I was living with an Egyptian host family at the time (I was still a teenager) in Cairo and had taken their young boy out for the day.

Even though he was a young kid, he was seriously street smart and haggled prices like a ruthless businessman, so when we took a cab home and the driver asked for 4 ginee (Egyptian pounds/approx $1) which was 2 ginee above what the kid wanted, he stood his ground and refused to pay the fare.

I remember him yelling to me in Arabic “Igri ya Donovan! Bisoora3!” (“Run Donovan! Quickly!”) We both jumped out of the cab without paying and started bolting through the streets while the driver sped after us in his car. We cut through an alley and ran into our building where the driver then pursued us on foot screaming curses at us.

He’d lost us by the time we got to our apartment but we were both too terrified to leave home for a couple of days.

Looking back it was pretty silly for us to dodge the fare over a measely 2 ginee (50 cents) but the kid didn’t give me a chance!

 

4. Being secretly involved with a Lebanese girl until her father found out and threatened to kill me

I used to have a favourite Turkish kebab shop here in Brisbane that I’d frequent for the awesome kebabs and the beautiful Lebanese lass behind the counter.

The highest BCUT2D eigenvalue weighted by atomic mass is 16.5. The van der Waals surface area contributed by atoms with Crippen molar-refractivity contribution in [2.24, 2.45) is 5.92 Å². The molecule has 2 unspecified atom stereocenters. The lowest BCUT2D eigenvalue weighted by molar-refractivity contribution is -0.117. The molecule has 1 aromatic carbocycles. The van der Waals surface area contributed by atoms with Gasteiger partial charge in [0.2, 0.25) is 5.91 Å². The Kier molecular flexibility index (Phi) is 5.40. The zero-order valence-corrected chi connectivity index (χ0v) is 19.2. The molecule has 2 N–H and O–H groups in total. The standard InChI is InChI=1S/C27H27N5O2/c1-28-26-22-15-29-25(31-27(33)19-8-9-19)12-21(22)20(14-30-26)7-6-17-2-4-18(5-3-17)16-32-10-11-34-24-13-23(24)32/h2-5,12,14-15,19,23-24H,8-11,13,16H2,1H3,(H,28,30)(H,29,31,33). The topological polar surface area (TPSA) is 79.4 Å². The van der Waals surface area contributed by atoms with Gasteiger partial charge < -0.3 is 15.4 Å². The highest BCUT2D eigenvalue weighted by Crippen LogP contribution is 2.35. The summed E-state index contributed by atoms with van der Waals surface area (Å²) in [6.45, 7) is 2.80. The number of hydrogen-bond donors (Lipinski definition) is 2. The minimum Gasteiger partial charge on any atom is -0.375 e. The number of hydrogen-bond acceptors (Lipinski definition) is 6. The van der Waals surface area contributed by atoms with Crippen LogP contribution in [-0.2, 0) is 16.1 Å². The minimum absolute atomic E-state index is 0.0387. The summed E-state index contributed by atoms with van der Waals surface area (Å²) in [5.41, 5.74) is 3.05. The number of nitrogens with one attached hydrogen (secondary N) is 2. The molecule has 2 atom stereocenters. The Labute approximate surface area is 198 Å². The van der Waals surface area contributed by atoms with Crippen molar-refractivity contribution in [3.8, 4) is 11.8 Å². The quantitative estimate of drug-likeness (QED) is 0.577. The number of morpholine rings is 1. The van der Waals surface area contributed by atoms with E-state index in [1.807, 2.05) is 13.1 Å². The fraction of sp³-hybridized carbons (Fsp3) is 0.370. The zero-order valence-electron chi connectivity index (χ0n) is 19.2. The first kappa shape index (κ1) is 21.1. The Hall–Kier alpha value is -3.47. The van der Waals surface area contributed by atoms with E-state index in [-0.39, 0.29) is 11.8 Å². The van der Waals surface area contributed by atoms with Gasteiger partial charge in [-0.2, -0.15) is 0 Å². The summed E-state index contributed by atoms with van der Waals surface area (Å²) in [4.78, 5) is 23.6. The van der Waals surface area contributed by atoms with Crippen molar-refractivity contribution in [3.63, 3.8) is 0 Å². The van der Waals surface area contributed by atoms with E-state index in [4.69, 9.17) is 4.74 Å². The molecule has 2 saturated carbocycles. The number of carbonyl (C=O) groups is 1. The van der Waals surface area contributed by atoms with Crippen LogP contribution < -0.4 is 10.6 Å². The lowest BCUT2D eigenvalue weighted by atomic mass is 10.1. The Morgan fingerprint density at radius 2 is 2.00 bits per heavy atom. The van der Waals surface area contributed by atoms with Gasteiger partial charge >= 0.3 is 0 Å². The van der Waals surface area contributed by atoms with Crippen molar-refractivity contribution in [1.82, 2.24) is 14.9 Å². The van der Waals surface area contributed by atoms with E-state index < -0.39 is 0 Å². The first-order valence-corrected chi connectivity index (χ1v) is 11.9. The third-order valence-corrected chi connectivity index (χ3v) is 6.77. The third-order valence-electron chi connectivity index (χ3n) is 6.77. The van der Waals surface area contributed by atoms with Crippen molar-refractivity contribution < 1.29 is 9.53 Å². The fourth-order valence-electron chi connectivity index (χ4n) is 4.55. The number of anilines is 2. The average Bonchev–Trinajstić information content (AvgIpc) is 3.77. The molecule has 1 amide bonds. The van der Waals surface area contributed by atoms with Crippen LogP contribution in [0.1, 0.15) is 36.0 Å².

I wooed her with the basic Arabic I had at the time (I’d only recently started learning) and we ended up having a very short-lived, clandestine relationship. It all came to an end when her dad spotted me walking with her one day and warned me that the next time he saw me near her he’d kill me.

That was the end of that!

 

5. Watching a Georgian Khevsuruli dance live and having an old man die right next to me

If you’ve never seen one of these dances before, you haven’t lived.

I went to this performance with a group of Georgian friends who helped explain what was going on.

To add to the excitement of the show, an old man died of a heart attack right next to me.

Quote from Wikipedia:

“The dance starts out with a flirting couple. Unexpectedly, another young man appears, also seeking the hand of the woman. A conflict breaks out and soon turns into a vigorous fighting between the two men and their supporters… Khevsuruli is also very technical and requires intense practice and utmost skill in order to perform the dance without hurting anyone.”

 
 

6. Having dinner with an Iraqi refugee family in Giza

This was an incredible experience for me.